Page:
One aspect of Star Wars is already part of our present: the Force. Amazing as it sounds, you can move things with your mind—provided you have the right gear. For instance, toy maker Uncle Milton makes a $129 gadget called Star Wars Trainer. The Trainer looks like the floating ping pong ball test from The Right Stuff, except you make the ball float using your brain waves. Futuristic-looking headgear turns your electrical alpha and beta waves into wireless impulses. These impulses are translated by algorithms into action, in this case operating the fan at the base of the tube, which floats and spins the ping pong ball.
Another game, Mattel’s MindFlex ($79), uses your brain to move a foam ball around an obstacle course. A follow-up game, MindFlex Duel ($99; coming in August), will allow two minds to compete against each other.
Though these games don’t allow you to complete everyday tasks with your mindpower, they actually work. And they are based on real, decades-long neuroscientific research that promises far more real-world mind control applications.
The engine behind the Star Wars Trainer and MindFlex games is called ThinkGear. Created by brainwave sensor company NeuroSky, it uses algorithms that translate brainwaves into measurable information which games and applications can analyze and use to execute various actions.
Future applications could be mind control over wheelchairs for those whose minds are trapped in non-functional bodies, training ADHD children to concentrate and perhaps wean them off medication, and cars equipped with sensors that detect when you are falling asleep and automatically pull the car over before you nod off into a fatal accident.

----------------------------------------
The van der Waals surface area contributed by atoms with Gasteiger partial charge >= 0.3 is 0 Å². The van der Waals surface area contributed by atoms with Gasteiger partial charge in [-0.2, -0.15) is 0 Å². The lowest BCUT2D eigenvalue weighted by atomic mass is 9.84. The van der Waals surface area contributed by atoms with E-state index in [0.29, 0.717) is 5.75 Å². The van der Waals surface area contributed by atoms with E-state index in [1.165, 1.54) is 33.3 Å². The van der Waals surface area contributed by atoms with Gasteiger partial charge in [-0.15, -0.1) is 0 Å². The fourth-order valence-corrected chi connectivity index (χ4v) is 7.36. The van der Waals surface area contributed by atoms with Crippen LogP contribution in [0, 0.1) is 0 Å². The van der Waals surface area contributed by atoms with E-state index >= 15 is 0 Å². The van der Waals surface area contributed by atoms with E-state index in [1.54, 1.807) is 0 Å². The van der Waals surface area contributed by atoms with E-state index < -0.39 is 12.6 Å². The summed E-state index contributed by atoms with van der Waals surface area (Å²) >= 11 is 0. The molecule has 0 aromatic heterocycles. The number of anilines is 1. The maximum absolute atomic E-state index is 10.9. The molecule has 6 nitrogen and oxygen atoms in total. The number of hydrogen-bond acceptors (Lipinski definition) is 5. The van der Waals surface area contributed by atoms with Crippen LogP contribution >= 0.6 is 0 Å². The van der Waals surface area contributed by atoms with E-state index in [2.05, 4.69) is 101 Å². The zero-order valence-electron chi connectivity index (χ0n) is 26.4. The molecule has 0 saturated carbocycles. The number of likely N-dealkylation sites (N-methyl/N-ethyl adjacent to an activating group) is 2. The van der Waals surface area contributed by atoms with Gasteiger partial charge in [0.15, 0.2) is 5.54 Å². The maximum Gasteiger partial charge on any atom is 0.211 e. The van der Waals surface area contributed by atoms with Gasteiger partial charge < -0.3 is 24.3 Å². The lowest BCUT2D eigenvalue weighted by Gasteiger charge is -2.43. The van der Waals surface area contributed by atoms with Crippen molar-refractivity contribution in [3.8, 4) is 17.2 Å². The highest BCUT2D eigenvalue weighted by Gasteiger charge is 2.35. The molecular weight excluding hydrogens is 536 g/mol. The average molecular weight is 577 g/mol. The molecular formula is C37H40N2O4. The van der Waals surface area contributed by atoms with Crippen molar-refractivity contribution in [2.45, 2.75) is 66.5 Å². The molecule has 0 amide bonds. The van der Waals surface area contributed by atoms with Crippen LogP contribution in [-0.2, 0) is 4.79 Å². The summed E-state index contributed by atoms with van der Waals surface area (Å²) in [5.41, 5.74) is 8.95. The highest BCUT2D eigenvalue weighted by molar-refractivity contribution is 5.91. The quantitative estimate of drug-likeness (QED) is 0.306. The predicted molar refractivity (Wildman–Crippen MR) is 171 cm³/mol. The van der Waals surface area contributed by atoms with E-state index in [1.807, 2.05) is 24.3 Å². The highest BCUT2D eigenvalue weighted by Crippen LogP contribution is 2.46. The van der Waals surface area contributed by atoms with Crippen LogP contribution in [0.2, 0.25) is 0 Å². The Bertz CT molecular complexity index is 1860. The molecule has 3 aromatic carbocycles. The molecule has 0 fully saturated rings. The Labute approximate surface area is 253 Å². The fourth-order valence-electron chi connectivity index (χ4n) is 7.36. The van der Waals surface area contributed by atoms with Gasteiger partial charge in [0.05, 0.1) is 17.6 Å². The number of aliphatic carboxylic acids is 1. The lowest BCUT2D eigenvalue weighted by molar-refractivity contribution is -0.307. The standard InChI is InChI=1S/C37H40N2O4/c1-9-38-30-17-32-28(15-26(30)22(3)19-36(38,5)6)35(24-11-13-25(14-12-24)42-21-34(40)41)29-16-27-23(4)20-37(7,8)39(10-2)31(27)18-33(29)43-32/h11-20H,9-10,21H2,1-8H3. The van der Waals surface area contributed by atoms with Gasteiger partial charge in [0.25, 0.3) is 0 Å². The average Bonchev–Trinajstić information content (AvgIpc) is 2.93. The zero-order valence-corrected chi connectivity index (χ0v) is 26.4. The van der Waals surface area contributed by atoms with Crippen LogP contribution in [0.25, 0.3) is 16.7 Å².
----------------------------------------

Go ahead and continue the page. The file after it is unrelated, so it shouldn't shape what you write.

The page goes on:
The same brain wave algorithm technology is at the heart of multi-million human-machine interface research at Intel, working with Carnegie Mellon and the University of Pittsburgh. But instead of physical activity, the goal of Intel’s Neural Computing Initiative (NCI) is essentially to create a brain wave dictionary. According to group leader Dean Pomerleau, your brain’s electrical signals or impulses actually represent concepts or things, regardless of language. If you see a cow, for instance, your brain generates an electrical signal that means “cow.”
Intel is using an array of scanners—EEG (electroencephalography), fMRI (functional Magnetic Resonance Imaging) and MEG (magnetoencephalography)—to map and decode the brain’s electrical neuron activity.
According to Pomerleau, the research is still exploratory but already indicates that thought-based device user interfaces are not as far-fetched as one might think.
Until then, you can at least make a ping pong ball float.